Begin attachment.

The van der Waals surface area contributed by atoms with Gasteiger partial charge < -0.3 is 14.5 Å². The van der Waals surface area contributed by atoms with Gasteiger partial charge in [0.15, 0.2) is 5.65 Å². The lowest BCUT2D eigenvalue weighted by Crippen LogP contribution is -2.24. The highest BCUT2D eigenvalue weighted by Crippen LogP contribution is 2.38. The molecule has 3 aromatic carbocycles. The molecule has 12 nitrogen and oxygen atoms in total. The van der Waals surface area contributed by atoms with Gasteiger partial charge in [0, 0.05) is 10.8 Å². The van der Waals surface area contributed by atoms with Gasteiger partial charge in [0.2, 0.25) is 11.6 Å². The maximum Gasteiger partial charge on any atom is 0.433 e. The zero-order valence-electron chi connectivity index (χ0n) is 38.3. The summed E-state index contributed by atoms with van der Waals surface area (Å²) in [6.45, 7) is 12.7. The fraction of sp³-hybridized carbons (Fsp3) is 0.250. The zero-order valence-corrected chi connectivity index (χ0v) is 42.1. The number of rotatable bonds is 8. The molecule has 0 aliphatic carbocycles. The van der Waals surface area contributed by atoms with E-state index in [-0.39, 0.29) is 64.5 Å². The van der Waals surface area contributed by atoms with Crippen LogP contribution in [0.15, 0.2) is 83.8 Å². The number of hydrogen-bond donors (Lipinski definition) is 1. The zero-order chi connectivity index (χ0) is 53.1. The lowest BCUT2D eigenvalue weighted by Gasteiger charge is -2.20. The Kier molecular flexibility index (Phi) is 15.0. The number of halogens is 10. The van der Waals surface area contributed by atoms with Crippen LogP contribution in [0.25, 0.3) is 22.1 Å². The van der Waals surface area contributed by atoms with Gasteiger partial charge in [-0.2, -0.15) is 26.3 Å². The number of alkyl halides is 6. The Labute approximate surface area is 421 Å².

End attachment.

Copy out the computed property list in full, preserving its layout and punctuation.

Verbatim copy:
The van der Waals surface area contributed by atoms with Gasteiger partial charge < -0.3 is 14.5 Å². The van der Waals surface area contributed by atoms with Gasteiger partial charge in [0.15, 0.2) is 5.65 Å². The lowest BCUT2D eigenvalue weighted by Crippen LogP contribution is -2.24. The highest BCUT2D eigenvalue weighted by Crippen LogP contribution is 2.38. The molecule has 3 aromatic carbocycles. The molecule has 12 nitrogen and oxygen atoms in total. The van der Waals surface area contributed by atoms with Gasteiger partial charge in [0, 0.05) is 10.8 Å². The van der Waals surface area contributed by atoms with Gasteiger partial charge in [0.2, 0.25) is 11.6 Å². The maximum Gasteiger partial charge on any atom is 0.433 e. The zero-order valence-electron chi connectivity index (χ0n) is 38.3. The summed E-state index contributed by atoms with van der Waals surface area (Å²) in [6.45, 7) is 12.7. The fraction of sp³-hybridized carbons (Fsp3) is 0.250. The zero-order valence-corrected chi connectivity index (χ0v) is 42.1. The number of rotatable bonds is 8. The molecule has 0 aliphatic carbocycles. The van der Waals surface area contributed by atoms with E-state index in [-0.39, 0.29) is 64.5 Å². The van der Waals surface area contributed by atoms with Crippen LogP contribution in [0.15, 0.2) is 83.8 Å². The number of hydrogen-bond donors (Lipinski definition) is 1. The zero-order chi connectivity index (χ0) is 53.1. The lowest BCUT2D eigenvalue weighted by Gasteiger charge is -2.20. The Kier molecular flexibility index (Phi) is 15.0. The number of halogens is 10. The van der Waals surface area contributed by atoms with Crippen LogP contribution in [0.25, 0.3) is 22.1 Å². The van der Waals surface area contributed by atoms with Gasteiger partial charge in [-0.2, -0.15) is 26.3 Å². The number of alkyl halides is 6. The Labute approximate surface area is 421 Å².